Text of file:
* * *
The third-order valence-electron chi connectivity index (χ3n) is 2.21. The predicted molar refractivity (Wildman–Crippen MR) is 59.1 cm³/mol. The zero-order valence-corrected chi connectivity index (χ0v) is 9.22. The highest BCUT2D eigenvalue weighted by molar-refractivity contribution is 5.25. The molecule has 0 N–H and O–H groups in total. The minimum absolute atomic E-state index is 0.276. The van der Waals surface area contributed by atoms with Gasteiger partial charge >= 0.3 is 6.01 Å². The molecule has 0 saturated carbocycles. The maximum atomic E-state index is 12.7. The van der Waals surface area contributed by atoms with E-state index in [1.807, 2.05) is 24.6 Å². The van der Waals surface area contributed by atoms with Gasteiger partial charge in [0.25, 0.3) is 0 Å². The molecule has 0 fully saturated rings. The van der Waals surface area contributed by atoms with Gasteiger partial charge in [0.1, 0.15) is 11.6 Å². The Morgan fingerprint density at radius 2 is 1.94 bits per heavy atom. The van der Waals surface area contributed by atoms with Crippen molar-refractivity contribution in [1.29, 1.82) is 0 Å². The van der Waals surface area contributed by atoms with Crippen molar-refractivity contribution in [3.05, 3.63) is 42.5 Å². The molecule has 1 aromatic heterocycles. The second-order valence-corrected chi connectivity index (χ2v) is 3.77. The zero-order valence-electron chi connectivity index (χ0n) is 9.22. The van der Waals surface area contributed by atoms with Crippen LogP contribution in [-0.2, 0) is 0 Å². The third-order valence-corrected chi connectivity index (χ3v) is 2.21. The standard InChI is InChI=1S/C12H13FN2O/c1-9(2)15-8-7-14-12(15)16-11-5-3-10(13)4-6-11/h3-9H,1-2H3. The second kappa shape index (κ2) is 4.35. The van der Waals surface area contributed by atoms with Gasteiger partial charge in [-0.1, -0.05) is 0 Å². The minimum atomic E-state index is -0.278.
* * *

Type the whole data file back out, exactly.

The third-order valence-electron chi connectivity index (χ3n) is 2.21. The predicted molar refractivity (Wildman–Crippen MR) is 59.1 cm³/mol. The zero-order valence-corrected chi connectivity index (χ0v) is 9.22. The highest BCUT2D eigenvalue weighted by molar-refractivity contribution is 5.25. The molecule has 0 N–H and O–H groups in total. The minimum absolute atomic E-state index is 0.276. The van der Waals surface area contributed by atoms with Gasteiger partial charge >= 0.3 is 6.01 Å². The molecule has 0 saturated carbocycles. The maximum atomic E-state index is 12.7. The van der Waals surface area contributed by atoms with E-state index in [1.807, 2.05) is 24.6 Å². The van der Waals surface area contributed by atoms with Gasteiger partial charge in [0.25, 0.3) is 0 Å². The molecule has 0 fully saturated rings. The van der Waals surface area contributed by atoms with Gasteiger partial charge in [0.1, 0.15) is 11.6 Å². The Morgan fingerprint density at radius 2 is 1.94 bits per heavy atom. The van der Waals surface area contributed by atoms with Crippen molar-refractivity contribution in [1.29, 1.82) is 0 Å². The van der Waals surface area contributed by atoms with Crippen molar-refractivity contribution in [3.05, 3.63) is 42.5 Å². The molecule has 1 aromatic heterocycles. The second-order valence-corrected chi connectivity index (χ2v) is 3.77. The zero-order valence-electron chi connectivity index (χ0n) is 9.22. The van der Waals surface area contributed by atoms with Crippen LogP contribution in [-0.2, 0) is 0 Å². The third-order valence-corrected chi connectivity index (χ3v) is 2.21. The standard InChI is InChI=1S/C12H13FN2O/c1-9(2)15-8-7-14-12(15)16-11-5-3-10(13)4-6-11/h3-9H,1-2H3. The second kappa shape index (κ2) is 4.35. The van der Waals surface area contributed by atoms with Gasteiger partial charge in [-0.1, -0.05) is 0 Å². The minimum atomic E-state index is -0.278.